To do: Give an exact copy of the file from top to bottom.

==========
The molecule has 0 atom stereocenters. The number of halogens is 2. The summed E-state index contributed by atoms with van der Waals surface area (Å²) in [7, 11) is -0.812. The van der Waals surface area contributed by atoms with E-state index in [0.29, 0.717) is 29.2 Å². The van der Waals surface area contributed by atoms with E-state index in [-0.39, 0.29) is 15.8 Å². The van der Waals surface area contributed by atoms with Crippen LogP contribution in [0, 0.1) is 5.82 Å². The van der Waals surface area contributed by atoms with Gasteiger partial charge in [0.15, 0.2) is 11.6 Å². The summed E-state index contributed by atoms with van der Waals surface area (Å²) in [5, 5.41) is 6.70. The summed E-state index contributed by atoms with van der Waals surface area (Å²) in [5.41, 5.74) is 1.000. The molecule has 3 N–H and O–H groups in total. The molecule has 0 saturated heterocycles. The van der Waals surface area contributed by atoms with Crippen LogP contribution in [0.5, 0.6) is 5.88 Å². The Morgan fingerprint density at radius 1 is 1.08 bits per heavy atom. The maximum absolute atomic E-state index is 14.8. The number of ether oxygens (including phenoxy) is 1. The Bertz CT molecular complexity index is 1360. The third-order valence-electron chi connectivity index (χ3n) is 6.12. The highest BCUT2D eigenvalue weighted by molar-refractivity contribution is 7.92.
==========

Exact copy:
The molecule has 0 atom stereocenters. The number of halogens is 2. The summed E-state index contributed by atoms with van der Waals surface area (Å²) in [7, 11) is -0.812. The van der Waals surface area contributed by atoms with E-state index in [0.29, 0.717) is 29.2 Å². The van der Waals surface area contributed by atoms with E-state index in [-0.39, 0.29) is 15.8 Å². The van der Waals surface area contributed by atoms with Crippen LogP contribution in [0, 0.1) is 5.82 Å². The van der Waals surface area contributed by atoms with Gasteiger partial charge in [0.15, 0.2) is 11.6 Å². The summed E-state index contributed by atoms with van der Waals surface area (Å²) in [5, 5.41) is 6.70. The summed E-state index contributed by atoms with van der Waals surface area (Å²) in [5.41, 5.74) is 1.000. The molecule has 3 N–H and O–H groups in total. The molecule has 0 saturated heterocycles. The van der Waals surface area contributed by atoms with Crippen LogP contribution in [0.5, 0.6) is 5.88 Å². The Morgan fingerprint density at radius 1 is 1.08 bits per heavy atom. The maximum absolute atomic E-state index is 14.8. The number of ether oxygens (including phenoxy) is 1. The Bertz CT molecular complexity index is 1360. The third-order valence-electron chi connectivity index (χ3n) is 6.12. The highest BCUT2D eigenvalue weighted by molar-refractivity contribution is 7.92.